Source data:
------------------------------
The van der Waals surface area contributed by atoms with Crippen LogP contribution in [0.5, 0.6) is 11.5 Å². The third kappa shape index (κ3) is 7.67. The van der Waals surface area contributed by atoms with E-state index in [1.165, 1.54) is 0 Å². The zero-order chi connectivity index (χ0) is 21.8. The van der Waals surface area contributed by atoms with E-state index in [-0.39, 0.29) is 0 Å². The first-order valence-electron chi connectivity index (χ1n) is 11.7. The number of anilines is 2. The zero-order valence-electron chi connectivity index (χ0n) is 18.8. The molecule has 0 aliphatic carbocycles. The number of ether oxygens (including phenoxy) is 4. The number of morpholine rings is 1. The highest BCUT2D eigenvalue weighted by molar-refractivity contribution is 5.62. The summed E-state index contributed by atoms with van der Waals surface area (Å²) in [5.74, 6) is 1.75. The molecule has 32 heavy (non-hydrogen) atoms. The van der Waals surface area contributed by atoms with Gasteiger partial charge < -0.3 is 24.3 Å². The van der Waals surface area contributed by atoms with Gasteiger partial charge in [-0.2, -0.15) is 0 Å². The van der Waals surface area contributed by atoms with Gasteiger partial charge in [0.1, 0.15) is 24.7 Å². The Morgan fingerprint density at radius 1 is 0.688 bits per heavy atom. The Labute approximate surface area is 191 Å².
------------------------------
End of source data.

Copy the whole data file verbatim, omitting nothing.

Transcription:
The van der Waals surface area contributed by atoms with Crippen LogP contribution in [0.5, 0.6) is 11.5 Å². The third kappa shape index (κ3) is 7.67. The van der Waals surface area contributed by atoms with E-state index in [1.165, 1.54) is 0 Å². The zero-order chi connectivity index (χ0) is 21.8. The van der Waals surface area contributed by atoms with E-state index in [-0.39, 0.29) is 0 Å². The first-order valence-electron chi connectivity index (χ1n) is 11.7. The number of anilines is 2. The zero-order valence-electron chi connectivity index (χ0n) is 18.8. The molecule has 0 aliphatic carbocycles. The number of ether oxygens (including phenoxy) is 4. The number of morpholine rings is 1. The highest BCUT2D eigenvalue weighted by molar-refractivity contribution is 5.62. The summed E-state index contributed by atoms with van der Waals surface area (Å²) in [5.74, 6) is 1.75. The molecule has 32 heavy (non-hydrogen) atoms. The van der Waals surface area contributed by atoms with Gasteiger partial charge < -0.3 is 24.3 Å². The van der Waals surface area contributed by atoms with Gasteiger partial charge in [-0.2, -0.15) is 0 Å². The van der Waals surface area contributed by atoms with Gasteiger partial charge in [0.1, 0.15) is 24.7 Å². The Morgan fingerprint density at radius 1 is 0.688 bits per heavy atom. The Labute approximate surface area is 191 Å².